If Israel is able to combine settlement expansion, aggression and negotiations, then the Palestinians should be able to combine negotiations and resistance, or even be content with resistance and the boycott if the negotiations continue to be a waste of time. The lack of any frame of reference and a clear obligation to stop the settler colonialism suggests that they will be.

Secondly, the Palestinian Authority cannot move from a state of cooperation, coexistence and political, cultural, youth and economic partnerships with the Israelis, to a state whereby the PA is boycotting the settlements without a dramatic revision of its policies to convince the average Palestinian   the silent majority   that what the PA wants is serious and in the interests of the people rather than just playing for time until direct negotiations resume.

Until that happens, we must take the following steps:

i) We cannot invite Palestinian workers in the settlements to join the army of unemployed and manage their own affairs without viable alternative options. That would be a gross dereliction of duty by the PA, which has to act in line with the Palestinian Labour Law.

ii) We can focus more on preventing imports from and exports to the settlements. Businessmen can be asked not to carry out construction work within the settlements with immediate effect (subject to legal liability). We can also hold accountable all Palestinians who issue false certificates of origin for Israeli goods, some of which are produced in settlements, and bring them to justice.

iii) Serious attempts must be made to create new job opportunities, giving employment priority to those who work in the settlements; the boycott should lead to more jobs in Palestine for Palestinians. It is possible, while waiting for new jobs to be created, to establish an unemployment fund.

iv) There must be an integrated national economic plan based on the establishment and development of a steadfast economy and institutions to service it. It does not make sense to boycott settlement goods while importing Israeli goods worth millions of dollars to the Palestinian market. We must boycott all Israeli goods that have viable local and foreign alternatives.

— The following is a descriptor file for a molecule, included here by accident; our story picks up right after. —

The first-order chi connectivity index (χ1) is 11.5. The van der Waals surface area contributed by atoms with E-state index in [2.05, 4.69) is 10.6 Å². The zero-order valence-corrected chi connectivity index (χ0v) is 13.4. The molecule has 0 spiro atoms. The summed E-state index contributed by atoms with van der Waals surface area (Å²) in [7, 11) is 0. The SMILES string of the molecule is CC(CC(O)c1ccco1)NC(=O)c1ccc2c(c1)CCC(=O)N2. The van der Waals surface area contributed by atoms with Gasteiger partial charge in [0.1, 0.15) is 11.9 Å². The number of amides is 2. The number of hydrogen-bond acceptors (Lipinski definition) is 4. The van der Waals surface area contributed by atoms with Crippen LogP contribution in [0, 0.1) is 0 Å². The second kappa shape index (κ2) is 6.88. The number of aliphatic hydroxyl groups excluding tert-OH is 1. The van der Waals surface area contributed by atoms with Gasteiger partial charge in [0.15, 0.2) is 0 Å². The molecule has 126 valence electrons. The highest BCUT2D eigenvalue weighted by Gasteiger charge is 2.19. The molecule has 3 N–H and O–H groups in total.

v) Action to improve the quality of the Palestinian products must be taken so that those who follow the boycott do not have to put up with poor quality merchandise, either locally sourced or from China or elsewhere.

Thirdly, the success of the boycott campaign cannot be based on business profit and loss accounts, but must be judged on the basis of national profit and loss. So the campaign cannot be delayed until all alternative jobs are available for workers in the settlements, or until the quality of all Palestinian goods is improved. And it can’t be stopped if Israel carries out its threats or if direct negotiations resume, or Israel links the release of prisoners and the removal of barriers, etc., to the end of the campaign.

The use of legitimate pressure and active resistance as a strategy must remain constant until the occupation ends and independence is achieved. We need to work together, with the wealthy helping the poor so that the campaign remains potent.

Finally, all Palestinians must take the settlement boycott campaign seriously because it will not work unless it is adopted as a national popular campaign with participation from everyone. The people at the top of the Palestinian pyramid must set the example, so that leaders boycott VIP cards issued to them by the Beit El settlement, which was raised in the aforementioned discussion with the Minister of the Economy. Can we honestly expect the workers to cut their source of income but not ask officials to travel abroad and move within the country without a VIP card? Of course not, so this campaign has to be for everyone, supported by everyone, for the benefit of everyone. If ministers start to feel the effects of the occupation, perhaps they will be in more of a hurry to end the occupation.

 

The views expressed in this article belong to the author and do not necessarily reflect the editorial policy of Middle East Monitor.